When we got home they ran around for a bit, inspecting everything. Sally tried to jump on the couch (from the back!) and didn't quite make it. But she made it this morning. Buddy, on the other hand, just kinda sails over the top!! haha! They had some water, a little food, found some bones, went outside and generally just kinda got their bearings. Buddy found a blanket I left on the floor and proceeded to add his own touch to it! haha!! A nice new "air" hole! I thought it was kinda funny because Zeke liked that blanket too (there are a few holes in it!).

About 11:30 they kinda settled and I took advantage of that and we went to bed. Yes, they shared the bed...Buddy on one side of me, Sally on the other. We didn't have a problem. Sally woke me up early to go outside, they both did what they needed to do and we went back to bed for a couple hours.

So far this morning, they've had breakfast and bones, ran around outside a little...and are now sleeping comfortably on the daybed in the computer room.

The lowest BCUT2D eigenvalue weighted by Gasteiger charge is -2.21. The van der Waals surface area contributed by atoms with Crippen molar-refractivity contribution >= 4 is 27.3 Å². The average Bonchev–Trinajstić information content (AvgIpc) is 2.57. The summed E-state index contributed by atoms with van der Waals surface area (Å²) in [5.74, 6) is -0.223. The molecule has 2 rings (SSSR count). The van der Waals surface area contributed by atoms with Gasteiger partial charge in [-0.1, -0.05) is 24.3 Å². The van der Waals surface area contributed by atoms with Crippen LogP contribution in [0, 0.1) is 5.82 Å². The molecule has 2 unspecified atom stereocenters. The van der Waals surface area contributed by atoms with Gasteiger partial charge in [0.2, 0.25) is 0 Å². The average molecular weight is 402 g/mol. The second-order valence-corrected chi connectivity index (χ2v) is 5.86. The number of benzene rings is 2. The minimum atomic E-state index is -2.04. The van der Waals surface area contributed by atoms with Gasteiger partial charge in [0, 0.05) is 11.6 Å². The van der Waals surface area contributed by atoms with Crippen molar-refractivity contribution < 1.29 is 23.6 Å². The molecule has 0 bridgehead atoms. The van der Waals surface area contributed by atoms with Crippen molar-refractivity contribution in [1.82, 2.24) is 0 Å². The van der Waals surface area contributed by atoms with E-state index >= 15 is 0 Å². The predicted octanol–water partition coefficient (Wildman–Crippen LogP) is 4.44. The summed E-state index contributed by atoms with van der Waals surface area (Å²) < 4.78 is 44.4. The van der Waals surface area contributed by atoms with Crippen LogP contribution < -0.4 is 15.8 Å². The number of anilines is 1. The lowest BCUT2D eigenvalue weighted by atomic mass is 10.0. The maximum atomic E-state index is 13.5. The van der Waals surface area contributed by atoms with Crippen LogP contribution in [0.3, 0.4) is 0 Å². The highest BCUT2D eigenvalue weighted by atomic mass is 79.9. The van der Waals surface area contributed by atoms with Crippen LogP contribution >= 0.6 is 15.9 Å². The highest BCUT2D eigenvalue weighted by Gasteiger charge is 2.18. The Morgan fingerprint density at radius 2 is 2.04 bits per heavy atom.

I had thought about taking them to the vet on Monday, dropping them off and getting them checked and bathed and stuff but decided I didn't want to leave them for a day so soon...so, I am planning a visit to the vet next weekend.

Anyway, thought I'd let you know we made it home without any incident. They seem comfortable and have started to follow me around (which I think is kinda cool!). Of course, the real test begins Monday, when I have to go back to work! :)

And their first day “alone”

Boy oh boy!! I am consistently amazed at what these guys will do!!

Here's the scoop...I bought a folding door to put up in the kitchen doorway. It WAS a nice door, more sturdy than I would have expected. And I put a baby gate up behind it as reinforcement. The idea being to keep them in the kitchen.